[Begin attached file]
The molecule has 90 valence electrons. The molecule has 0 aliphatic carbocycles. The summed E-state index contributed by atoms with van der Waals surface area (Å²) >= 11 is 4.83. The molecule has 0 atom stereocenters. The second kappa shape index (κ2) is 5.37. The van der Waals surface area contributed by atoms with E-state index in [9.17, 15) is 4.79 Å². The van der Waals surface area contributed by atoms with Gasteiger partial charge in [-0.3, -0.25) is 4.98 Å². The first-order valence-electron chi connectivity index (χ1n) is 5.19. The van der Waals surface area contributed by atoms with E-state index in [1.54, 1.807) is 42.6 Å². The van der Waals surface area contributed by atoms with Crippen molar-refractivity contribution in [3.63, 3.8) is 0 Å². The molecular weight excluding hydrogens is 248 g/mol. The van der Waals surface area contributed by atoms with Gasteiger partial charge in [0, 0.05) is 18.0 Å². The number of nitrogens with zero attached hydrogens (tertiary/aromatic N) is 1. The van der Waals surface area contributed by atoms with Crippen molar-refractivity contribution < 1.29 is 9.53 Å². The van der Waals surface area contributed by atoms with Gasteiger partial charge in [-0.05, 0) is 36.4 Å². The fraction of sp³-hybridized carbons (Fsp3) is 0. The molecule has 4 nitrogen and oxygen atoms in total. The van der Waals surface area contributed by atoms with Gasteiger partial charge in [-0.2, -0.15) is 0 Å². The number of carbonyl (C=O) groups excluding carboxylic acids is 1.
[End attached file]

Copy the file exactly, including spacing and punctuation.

The molecule has 90 valence electrons. The molecule has 0 aliphatic carbocycles. The summed E-state index contributed by atoms with van der Waals surface area (Å²) >= 11 is 4.83. The molecule has 0 atom stereocenters. The second kappa shape index (κ2) is 5.37. The van der Waals surface area contributed by atoms with E-state index in [9.17, 15) is 4.79 Å². The van der Waals surface area contributed by atoms with Gasteiger partial charge in [-0.3, -0.25) is 4.98 Å². The first-order valence-electron chi connectivity index (χ1n) is 5.19. The van der Waals surface area contributed by atoms with E-state index in [1.54, 1.807) is 42.6 Å². The van der Waals surface area contributed by atoms with Crippen molar-refractivity contribution in [3.63, 3.8) is 0 Å². The molecular weight excluding hydrogens is 248 g/mol. The van der Waals surface area contributed by atoms with Gasteiger partial charge in [0, 0.05) is 18.0 Å². The number of nitrogens with zero attached hydrogens (tertiary/aromatic N) is 1. The van der Waals surface area contributed by atoms with Crippen molar-refractivity contribution < 1.29 is 9.53 Å². The van der Waals surface area contributed by atoms with Gasteiger partial charge in [-0.05, 0) is 36.4 Å². The fraction of sp³-hybridized carbons (Fsp3) is 0. The molecule has 4 nitrogen and oxygen atoms in total. The van der Waals surface area contributed by atoms with Gasteiger partial charge in [-0.2, -0.15) is 0 Å². The number of carbonyl (C=O) groups excluding carboxylic acids is 1.